Multidimensional (MD) analysis is a methodological approach that identifies co-occurrence patterns of linguistic features based on the factor analysis and characterises a text or a group of texts in terms of those patterns that are functionally interpreted.
Biber (1988), for example, identified a pattern in which a text with the high frequency of private verbs (e.g., anticipate, assume, believe) is also likely to include the high frequency of that deletion (e.g., I think he went to . . . ), contractions (e.g., he’s, can’t), and other features, and the low frequency of, among other features, nouns, prepositions, and attributive adjectives (e.g., the big horse).
The co-occurrence pattern of this kind is called a dimension, and different co-occurrence patterns represent different dimensions of variation of linguistic features. Each dimension is given a functional interpretation on the assumption that the features that behave similarly share their underlying communicative functions. In Biber (1988), the dimension above was labeled Involved vs. Informational Production. If a text has the high frequency of the features with positive loadings (e.g., private verbs, that deletion), the text is likely to have a more involved function, while if a text has the high frequency of the features with negative loadings (e.g., nouns, prepositions), the text is likely to have a higher informational focus.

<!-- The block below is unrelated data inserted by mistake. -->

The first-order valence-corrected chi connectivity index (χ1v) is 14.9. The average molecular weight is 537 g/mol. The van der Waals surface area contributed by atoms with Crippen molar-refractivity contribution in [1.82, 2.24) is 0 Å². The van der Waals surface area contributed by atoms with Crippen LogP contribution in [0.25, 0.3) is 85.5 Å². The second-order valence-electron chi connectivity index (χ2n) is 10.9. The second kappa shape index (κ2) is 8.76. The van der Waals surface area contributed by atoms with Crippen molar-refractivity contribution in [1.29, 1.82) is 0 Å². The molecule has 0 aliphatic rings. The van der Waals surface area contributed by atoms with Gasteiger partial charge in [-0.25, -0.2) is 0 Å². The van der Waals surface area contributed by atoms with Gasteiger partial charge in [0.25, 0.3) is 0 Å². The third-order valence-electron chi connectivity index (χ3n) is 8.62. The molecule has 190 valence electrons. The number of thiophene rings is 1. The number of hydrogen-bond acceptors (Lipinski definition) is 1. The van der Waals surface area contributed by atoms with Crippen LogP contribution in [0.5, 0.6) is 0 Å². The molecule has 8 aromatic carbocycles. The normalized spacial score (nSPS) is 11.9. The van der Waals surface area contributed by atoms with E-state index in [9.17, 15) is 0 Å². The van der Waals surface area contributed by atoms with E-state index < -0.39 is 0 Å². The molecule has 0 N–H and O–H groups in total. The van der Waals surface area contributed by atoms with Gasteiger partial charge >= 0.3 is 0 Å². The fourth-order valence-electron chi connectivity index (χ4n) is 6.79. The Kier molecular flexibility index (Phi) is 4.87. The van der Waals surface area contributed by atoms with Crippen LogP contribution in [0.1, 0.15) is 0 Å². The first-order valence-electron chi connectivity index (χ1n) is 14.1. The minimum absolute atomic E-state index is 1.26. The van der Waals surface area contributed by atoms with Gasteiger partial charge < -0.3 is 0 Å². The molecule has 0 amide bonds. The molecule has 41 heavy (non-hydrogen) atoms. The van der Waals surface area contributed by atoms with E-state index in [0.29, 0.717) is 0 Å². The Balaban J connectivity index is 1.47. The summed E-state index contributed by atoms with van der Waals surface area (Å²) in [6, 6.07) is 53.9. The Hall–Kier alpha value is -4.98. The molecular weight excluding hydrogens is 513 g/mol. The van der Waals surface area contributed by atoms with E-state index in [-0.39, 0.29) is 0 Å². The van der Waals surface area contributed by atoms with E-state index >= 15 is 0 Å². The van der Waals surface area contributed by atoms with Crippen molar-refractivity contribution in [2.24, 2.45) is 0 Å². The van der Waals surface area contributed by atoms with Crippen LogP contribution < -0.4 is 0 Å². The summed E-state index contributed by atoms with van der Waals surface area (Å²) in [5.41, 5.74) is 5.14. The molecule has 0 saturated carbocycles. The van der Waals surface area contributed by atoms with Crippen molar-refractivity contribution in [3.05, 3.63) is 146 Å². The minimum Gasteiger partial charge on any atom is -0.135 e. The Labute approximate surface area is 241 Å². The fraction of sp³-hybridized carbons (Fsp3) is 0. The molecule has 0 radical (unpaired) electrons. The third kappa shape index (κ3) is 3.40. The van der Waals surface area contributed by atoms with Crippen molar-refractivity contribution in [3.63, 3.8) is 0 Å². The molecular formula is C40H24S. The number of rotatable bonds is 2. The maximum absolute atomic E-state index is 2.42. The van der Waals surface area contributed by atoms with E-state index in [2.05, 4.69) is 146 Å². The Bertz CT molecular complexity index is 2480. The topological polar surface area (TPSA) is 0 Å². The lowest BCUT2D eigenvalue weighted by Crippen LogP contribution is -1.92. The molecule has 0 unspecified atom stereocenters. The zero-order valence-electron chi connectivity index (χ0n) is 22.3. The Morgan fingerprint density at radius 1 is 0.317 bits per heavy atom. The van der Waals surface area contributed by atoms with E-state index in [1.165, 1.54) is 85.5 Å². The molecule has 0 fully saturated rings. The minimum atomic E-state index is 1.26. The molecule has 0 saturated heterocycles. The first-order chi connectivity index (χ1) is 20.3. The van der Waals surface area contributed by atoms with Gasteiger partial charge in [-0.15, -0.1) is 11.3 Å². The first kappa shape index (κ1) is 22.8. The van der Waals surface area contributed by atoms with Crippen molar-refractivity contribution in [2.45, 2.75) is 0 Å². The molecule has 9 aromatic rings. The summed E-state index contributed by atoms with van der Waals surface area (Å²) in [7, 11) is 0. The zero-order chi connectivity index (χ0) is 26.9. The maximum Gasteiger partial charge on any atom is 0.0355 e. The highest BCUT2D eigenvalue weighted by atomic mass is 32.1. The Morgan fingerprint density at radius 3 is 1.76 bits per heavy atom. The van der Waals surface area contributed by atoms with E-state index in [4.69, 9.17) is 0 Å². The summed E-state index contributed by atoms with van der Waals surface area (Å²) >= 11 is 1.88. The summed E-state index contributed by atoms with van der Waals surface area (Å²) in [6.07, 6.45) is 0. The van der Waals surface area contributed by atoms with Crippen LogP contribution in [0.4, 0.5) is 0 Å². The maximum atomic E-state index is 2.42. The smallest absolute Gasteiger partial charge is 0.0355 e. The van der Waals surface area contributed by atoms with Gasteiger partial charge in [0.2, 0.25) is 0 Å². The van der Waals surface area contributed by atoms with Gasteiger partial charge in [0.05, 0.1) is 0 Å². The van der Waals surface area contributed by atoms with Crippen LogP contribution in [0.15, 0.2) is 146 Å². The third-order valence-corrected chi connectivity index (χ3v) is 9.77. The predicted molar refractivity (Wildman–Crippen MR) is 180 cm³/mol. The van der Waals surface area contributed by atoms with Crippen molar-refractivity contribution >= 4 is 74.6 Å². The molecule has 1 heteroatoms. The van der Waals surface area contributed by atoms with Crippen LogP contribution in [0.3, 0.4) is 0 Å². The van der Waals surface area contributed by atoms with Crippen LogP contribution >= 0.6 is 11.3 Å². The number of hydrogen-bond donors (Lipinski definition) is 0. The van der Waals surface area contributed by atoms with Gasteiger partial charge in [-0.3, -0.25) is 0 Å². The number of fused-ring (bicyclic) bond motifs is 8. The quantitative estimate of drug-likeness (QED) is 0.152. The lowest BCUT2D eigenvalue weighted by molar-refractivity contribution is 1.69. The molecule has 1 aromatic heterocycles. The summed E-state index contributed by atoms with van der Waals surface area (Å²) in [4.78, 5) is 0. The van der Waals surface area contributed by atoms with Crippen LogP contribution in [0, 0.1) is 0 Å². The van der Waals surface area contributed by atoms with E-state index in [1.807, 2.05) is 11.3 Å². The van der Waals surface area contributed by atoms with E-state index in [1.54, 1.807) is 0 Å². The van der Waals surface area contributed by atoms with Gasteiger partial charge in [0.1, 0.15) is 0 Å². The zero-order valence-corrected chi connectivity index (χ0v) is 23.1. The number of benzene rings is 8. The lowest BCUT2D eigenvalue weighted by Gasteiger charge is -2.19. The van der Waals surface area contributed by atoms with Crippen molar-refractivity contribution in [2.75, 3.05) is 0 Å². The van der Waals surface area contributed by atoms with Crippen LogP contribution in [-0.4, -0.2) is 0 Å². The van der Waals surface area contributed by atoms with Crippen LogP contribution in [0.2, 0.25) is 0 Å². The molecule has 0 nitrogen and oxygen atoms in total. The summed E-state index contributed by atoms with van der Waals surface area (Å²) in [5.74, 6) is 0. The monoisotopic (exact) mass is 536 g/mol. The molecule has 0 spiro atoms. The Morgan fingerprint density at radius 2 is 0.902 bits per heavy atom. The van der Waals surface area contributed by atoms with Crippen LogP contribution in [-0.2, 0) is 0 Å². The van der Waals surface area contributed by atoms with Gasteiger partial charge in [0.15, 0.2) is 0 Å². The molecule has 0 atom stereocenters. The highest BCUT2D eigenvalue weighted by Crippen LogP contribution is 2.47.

In MD analysis, each text can be situated along each dimension through dimension score, and by computing the mean dimension score of a group (e.g., genre or register), we can characterise the discourse of the group by the identified dimensions. In Biber (1988), high on the Involved vs Information Production dimension were the registers such as telephone conversations, face-to-face conversations, personal letters, and public conversations, while the registers that are situated towards the lower end included official documents, academic prose, press reportage, and press reviews. You can see that the language use in the latter group of registers is much more information-centered than the language use in the former.
In our project, we will carry out an MD analysis on 11 journals. Our main interests are discoursal differences between journals, particularly between those of monodisciplinary and interdisciplinary ones, and the chronological change of Global Environmental Change, an interdisciplinary journal.
MD analysis has been applied to a variety of domains including specialized areas such as academic discourse. Compared to previous MD studies, however, our target domain is even narrower (i.e., research papers in limited areas). We will see what kind of dimensions will emerge out of our corpus.